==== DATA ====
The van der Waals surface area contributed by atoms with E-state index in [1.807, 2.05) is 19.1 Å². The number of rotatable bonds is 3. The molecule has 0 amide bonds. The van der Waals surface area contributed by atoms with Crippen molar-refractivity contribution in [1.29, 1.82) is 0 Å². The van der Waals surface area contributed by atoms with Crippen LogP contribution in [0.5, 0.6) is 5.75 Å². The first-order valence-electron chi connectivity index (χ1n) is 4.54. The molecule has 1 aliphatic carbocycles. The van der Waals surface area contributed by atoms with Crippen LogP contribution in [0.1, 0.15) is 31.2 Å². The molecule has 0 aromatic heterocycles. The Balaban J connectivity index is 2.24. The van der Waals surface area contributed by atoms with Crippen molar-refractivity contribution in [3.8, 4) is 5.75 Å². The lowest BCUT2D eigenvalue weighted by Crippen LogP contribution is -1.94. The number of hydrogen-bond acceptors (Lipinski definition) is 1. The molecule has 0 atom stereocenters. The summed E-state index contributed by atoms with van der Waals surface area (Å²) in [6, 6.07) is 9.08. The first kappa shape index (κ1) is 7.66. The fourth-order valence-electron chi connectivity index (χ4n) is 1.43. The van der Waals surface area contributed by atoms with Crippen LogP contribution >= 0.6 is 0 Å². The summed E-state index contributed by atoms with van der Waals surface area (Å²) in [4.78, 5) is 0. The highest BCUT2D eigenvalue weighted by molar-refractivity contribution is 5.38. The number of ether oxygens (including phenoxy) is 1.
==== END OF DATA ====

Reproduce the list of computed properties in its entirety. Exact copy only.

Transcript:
The van der Waals surface area contributed by atoms with E-state index in [1.807, 2.05) is 19.1 Å². The number of rotatable bonds is 3. The molecule has 0 amide bonds. The van der Waals surface area contributed by atoms with Crippen molar-refractivity contribution in [1.29, 1.82) is 0 Å². The van der Waals surface area contributed by atoms with Crippen LogP contribution in [0.5, 0.6) is 5.75 Å². The first-order valence-electron chi connectivity index (χ1n) is 4.54. The molecule has 1 aliphatic carbocycles. The van der Waals surface area contributed by atoms with Crippen LogP contribution in [0.1, 0.15) is 31.2 Å². The molecule has 0 aromatic heterocycles. The Balaban J connectivity index is 2.24. The van der Waals surface area contributed by atoms with Crippen molar-refractivity contribution in [3.8, 4) is 5.75 Å². The lowest BCUT2D eigenvalue weighted by Crippen LogP contribution is -1.94. The number of hydrogen-bond acceptors (Lipinski definition) is 1. The molecule has 0 atom stereocenters. The summed E-state index contributed by atoms with van der Waals surface area (Å²) in [6, 6.07) is 9.08. The first kappa shape index (κ1) is 7.66. The fourth-order valence-electron chi connectivity index (χ4n) is 1.43. The van der Waals surface area contributed by atoms with Crippen LogP contribution >= 0.6 is 0 Å². The summed E-state index contributed by atoms with van der Waals surface area (Å²) in [4.78, 5) is 0. The highest BCUT2D eigenvalue weighted by molar-refractivity contribution is 5.38. The number of ether oxygens (including phenoxy) is 1.